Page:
So, call me crazy, but when I’ve got a dozen Terminal windows and tabs open at once, and they’re all ssh’d to different boxes, it gets hard to remember which host is which. I end up checking the prompt or doing something like hostname to remember where I am. So, I found a way to automatically switch the Terminal settings to color-code my SSH hosts.

There are two steps. First, we need to create an AppleScript script1 that will actually do the switching of the Terminal settings. Save this code somewhere memorable, as we will refer to it later on.

The next step is to update your ssh_config (normally ~/.ssh/config). We’re going to use the LocalCommand directive to trigger our AppleScript script after the host connects. We also need to permit that directive via PermitLocalCommand yes. It’s disabled by default, presumably for security reasons — so only enable it per host, not globally.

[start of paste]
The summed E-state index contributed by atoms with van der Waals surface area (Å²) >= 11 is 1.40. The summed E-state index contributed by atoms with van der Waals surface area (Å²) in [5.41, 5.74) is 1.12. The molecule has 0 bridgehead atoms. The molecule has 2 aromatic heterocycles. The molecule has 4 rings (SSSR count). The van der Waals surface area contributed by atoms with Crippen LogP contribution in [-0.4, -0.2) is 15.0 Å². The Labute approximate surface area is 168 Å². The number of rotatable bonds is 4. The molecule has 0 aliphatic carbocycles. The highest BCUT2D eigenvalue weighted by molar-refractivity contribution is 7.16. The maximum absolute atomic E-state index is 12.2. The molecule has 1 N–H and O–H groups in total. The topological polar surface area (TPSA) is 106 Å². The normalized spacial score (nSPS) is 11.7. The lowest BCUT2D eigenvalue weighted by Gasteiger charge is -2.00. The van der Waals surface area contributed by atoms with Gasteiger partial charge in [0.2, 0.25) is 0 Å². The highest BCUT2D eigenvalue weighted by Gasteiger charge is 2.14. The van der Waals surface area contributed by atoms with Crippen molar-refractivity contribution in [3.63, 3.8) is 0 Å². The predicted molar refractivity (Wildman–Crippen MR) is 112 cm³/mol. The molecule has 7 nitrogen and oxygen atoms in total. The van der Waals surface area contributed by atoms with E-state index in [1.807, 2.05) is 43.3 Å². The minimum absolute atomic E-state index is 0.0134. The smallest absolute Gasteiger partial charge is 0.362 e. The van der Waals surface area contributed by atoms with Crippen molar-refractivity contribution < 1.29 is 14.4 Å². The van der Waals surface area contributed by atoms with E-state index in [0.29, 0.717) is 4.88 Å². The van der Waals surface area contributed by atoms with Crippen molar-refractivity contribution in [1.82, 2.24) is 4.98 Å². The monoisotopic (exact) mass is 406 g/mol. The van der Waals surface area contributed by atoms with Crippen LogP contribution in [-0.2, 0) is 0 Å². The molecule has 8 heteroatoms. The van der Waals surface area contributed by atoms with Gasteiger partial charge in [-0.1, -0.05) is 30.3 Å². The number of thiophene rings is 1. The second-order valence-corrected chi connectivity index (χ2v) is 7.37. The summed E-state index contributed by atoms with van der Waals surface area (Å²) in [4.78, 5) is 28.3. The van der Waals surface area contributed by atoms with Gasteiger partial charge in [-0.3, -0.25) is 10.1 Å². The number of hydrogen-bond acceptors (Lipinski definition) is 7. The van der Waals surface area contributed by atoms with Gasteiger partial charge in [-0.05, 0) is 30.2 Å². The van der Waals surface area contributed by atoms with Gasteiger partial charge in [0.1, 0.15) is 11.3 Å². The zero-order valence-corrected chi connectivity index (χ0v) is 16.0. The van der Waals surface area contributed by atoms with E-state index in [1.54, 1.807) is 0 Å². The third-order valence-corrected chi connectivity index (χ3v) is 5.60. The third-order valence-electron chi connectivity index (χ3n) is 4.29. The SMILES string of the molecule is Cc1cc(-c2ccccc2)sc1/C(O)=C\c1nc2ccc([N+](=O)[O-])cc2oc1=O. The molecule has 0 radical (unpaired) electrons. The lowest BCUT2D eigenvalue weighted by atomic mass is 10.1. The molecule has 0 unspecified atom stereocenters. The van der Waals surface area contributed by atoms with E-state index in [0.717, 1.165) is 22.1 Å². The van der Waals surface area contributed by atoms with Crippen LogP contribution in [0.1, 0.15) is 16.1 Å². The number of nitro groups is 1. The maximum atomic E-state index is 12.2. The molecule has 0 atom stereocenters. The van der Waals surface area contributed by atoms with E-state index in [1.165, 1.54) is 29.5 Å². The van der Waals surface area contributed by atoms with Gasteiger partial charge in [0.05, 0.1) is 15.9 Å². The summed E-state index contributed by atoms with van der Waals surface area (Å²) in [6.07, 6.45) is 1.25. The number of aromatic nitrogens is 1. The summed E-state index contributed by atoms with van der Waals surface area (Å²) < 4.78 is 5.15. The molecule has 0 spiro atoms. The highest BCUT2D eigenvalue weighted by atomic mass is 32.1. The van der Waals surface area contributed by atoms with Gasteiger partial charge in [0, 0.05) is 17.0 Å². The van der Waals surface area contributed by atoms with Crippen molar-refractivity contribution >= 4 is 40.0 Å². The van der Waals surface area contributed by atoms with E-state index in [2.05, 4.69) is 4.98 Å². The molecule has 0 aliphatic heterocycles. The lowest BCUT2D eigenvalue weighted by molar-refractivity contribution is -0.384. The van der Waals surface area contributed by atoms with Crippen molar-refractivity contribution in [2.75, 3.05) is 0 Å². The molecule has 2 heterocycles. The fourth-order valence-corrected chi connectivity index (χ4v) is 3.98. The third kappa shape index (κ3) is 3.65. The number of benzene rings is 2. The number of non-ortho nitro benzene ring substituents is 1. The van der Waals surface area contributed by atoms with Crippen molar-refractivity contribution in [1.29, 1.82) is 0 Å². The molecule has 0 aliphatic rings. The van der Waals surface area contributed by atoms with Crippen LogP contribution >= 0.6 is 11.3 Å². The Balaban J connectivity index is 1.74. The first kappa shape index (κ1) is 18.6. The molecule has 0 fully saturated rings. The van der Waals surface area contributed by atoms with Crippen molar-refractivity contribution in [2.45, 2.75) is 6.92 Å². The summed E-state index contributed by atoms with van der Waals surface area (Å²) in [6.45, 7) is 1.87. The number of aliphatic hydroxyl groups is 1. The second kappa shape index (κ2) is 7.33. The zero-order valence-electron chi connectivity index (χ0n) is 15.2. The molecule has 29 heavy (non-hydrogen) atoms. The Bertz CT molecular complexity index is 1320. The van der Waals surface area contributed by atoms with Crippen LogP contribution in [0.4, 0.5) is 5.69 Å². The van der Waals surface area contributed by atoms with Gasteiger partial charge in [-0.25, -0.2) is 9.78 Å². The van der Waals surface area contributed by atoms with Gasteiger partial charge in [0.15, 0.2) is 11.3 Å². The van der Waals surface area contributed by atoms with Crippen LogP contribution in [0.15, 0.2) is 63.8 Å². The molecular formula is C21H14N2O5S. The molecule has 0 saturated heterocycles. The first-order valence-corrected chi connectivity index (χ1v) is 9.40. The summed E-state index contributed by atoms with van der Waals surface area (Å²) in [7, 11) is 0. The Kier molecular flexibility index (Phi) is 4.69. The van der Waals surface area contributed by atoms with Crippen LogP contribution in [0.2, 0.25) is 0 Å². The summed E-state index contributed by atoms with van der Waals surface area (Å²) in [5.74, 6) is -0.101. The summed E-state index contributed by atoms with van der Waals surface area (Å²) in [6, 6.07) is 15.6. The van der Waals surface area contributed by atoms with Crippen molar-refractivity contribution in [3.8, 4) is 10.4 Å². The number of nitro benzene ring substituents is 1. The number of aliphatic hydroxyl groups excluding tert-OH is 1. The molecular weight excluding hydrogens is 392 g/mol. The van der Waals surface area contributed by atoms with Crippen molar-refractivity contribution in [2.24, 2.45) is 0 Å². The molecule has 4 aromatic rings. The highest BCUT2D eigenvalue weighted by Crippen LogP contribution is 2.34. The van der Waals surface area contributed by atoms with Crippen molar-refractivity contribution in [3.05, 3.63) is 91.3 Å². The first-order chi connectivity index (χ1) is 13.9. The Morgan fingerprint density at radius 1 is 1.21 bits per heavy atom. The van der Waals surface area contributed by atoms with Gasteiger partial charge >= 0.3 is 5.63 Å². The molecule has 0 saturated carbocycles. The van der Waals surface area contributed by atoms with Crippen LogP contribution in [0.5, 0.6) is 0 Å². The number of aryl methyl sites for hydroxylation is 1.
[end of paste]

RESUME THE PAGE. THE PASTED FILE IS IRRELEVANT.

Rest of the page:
Add something like this for each host you want to have color-coded, along with the Terminal setting name to use:

Host example.com
  PermitLocalCommand yes
  LocalCommand osascript %d/scripts/set_term_settings.scpt "Homebrew"

Replace example.com with your host. Refer to the ssh man page for escape character substitutions — I’m using %d here for my local user’s home directory. (Oh, and make sure that the osascript command actually works by running it on the command line first.)

You can add your own Terminal settings, or use the built-in ones. You can also tweak the script to set properties individually rather than using a setting name. I’m using this simply to change the background color and opacity, but you could go nuts and set any other property in the setting. This script could be pretty powerful depending on how you want to use it.

  1. “AppleScript script” looks redundant, but “AppleScript” by itself looks weird, too. Not sure what the standard is, but I’m going with redundant.